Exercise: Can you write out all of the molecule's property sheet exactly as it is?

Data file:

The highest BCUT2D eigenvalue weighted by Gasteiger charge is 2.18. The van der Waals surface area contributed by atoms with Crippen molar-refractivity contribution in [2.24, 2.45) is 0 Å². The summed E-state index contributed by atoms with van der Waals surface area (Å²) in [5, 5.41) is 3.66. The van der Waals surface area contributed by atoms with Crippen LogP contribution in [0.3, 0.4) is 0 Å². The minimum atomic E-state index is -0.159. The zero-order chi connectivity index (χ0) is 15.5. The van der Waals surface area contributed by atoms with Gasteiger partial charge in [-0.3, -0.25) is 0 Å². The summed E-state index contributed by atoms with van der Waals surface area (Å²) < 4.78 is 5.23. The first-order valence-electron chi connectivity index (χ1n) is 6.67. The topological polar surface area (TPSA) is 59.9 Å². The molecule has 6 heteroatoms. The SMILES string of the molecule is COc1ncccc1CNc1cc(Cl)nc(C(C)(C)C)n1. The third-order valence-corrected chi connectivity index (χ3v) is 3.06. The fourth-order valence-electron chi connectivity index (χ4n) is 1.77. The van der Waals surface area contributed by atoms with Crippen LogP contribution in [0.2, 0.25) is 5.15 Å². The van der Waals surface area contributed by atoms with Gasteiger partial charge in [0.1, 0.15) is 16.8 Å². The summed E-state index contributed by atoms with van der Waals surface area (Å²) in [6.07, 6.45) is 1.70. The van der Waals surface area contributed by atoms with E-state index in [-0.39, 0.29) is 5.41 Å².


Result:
The highest BCUT2D eigenvalue weighted by Gasteiger charge is 2.18. The van der Waals surface area contributed by atoms with Crippen molar-refractivity contribution in [2.24, 2.45) is 0 Å². The summed E-state index contributed by atoms with van der Waals surface area (Å²) in [5, 5.41) is 3.66. The van der Waals surface area contributed by atoms with Crippen LogP contribution in [0.3, 0.4) is 0 Å². The minimum atomic E-state index is -0.159. The zero-order chi connectivity index (χ0) is 15.5. The van der Waals surface area contributed by atoms with Gasteiger partial charge in [-0.3, -0.25) is 0 Å². The summed E-state index contributed by atoms with van der Waals surface area (Å²) < 4.78 is 5.23. The first-order valence-electron chi connectivity index (χ1n) is 6.67. The topological polar surface area (TPSA) is 59.9 Å². The molecule has 6 heteroatoms. The SMILES string of the molecule is COc1ncccc1CNc1cc(Cl)nc(C(C)(C)C)n1. The third-order valence-corrected chi connectivity index (χ3v) is 3.06. The fourth-order valence-electron chi connectivity index (χ4n) is 1.77. The van der Waals surface area contributed by atoms with Crippen LogP contribution in [0.2, 0.25) is 5.15 Å². The van der Waals surface area contributed by atoms with Gasteiger partial charge in [0.1, 0.15) is 16.8 Å². The summed E-state index contributed by atoms with van der Waals surface area (Å²) in [6.07, 6.45) is 1.70. The van der Waals surface area contributed by atoms with E-state index in [-0.39, 0.29) is 5.41 Å².